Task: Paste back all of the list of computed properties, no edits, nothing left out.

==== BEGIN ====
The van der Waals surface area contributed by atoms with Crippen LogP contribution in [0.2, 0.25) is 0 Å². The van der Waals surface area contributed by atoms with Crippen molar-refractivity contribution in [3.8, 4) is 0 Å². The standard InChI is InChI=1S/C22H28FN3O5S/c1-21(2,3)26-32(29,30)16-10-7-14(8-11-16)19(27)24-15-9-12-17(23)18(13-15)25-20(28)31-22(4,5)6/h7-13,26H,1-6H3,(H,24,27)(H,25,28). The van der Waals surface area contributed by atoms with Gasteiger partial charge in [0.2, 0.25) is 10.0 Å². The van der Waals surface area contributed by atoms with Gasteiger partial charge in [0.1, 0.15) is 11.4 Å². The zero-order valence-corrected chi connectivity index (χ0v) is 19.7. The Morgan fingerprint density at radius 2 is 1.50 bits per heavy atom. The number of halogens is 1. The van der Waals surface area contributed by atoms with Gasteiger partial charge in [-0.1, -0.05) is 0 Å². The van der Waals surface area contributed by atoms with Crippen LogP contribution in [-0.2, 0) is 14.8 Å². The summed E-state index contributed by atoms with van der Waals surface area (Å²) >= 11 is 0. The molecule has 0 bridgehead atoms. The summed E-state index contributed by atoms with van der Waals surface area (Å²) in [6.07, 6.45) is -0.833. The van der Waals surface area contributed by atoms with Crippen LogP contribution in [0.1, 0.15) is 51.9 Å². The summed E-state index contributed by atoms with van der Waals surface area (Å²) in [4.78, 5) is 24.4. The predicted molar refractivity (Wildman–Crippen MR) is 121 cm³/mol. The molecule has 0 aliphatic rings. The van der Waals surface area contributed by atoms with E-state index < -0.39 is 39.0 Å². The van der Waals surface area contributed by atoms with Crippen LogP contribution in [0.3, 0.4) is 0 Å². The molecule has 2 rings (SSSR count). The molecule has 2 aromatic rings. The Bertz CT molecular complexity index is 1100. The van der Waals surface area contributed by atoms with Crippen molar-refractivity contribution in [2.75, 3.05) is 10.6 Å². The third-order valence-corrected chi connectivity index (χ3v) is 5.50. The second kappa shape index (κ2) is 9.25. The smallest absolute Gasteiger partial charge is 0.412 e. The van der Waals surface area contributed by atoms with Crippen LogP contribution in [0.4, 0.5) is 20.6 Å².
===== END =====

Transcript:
The van der Waals surface area contributed by atoms with Crippen LogP contribution in [0.2, 0.25) is 0 Å². The van der Waals surface area contributed by atoms with Crippen molar-refractivity contribution in [3.8, 4) is 0 Å². The standard InChI is InChI=1S/C22H28FN3O5S/c1-21(2,3)26-32(29,30)16-10-7-14(8-11-16)19(27)24-15-9-12-17(23)18(13-15)25-20(28)31-22(4,5)6/h7-13,26H,1-6H3,(H,24,27)(H,25,28). The van der Waals surface area contributed by atoms with Gasteiger partial charge in [0.2, 0.25) is 10.0 Å². The van der Waals surface area contributed by atoms with Gasteiger partial charge in [0.1, 0.15) is 11.4 Å². The zero-order valence-corrected chi connectivity index (χ0v) is 19.7. The Morgan fingerprint density at radius 2 is 1.50 bits per heavy atom. The number of halogens is 1. The van der Waals surface area contributed by atoms with Gasteiger partial charge in [-0.1, -0.05) is 0 Å². The van der Waals surface area contributed by atoms with Crippen LogP contribution in [-0.2, 0) is 14.8 Å². The summed E-state index contributed by atoms with van der Waals surface area (Å²) >= 11 is 0. The molecule has 0 bridgehead atoms. The summed E-state index contributed by atoms with van der Waals surface area (Å²) in [6.07, 6.45) is -0.833. The van der Waals surface area contributed by atoms with Crippen LogP contribution in [0.1, 0.15) is 51.9 Å². The summed E-state index contributed by atoms with van der Waals surface area (Å²) in [4.78, 5) is 24.4. The predicted molar refractivity (Wildman–Crippen MR) is 121 cm³/mol. The molecule has 0 aliphatic rings. The van der Waals surface area contributed by atoms with E-state index < -0.39 is 39.0 Å². The van der Waals surface area contributed by atoms with Crippen LogP contribution in [0.3, 0.4) is 0 Å². The molecule has 2 rings (SSSR count). The molecule has 2 aromatic rings. The Bertz CT molecular complexity index is 1100. The van der Waals surface area contributed by atoms with Crippen molar-refractivity contribution in [2.75, 3.05) is 10.6 Å². The third-order valence-corrected chi connectivity index (χ3v) is 5.50. The second kappa shape index (κ2) is 9.25. The smallest absolute Gasteiger partial charge is 0.412 e. The van der Waals surface area contributed by atoms with Crippen LogP contribution in [0.4, 0.5) is 20.6 Å².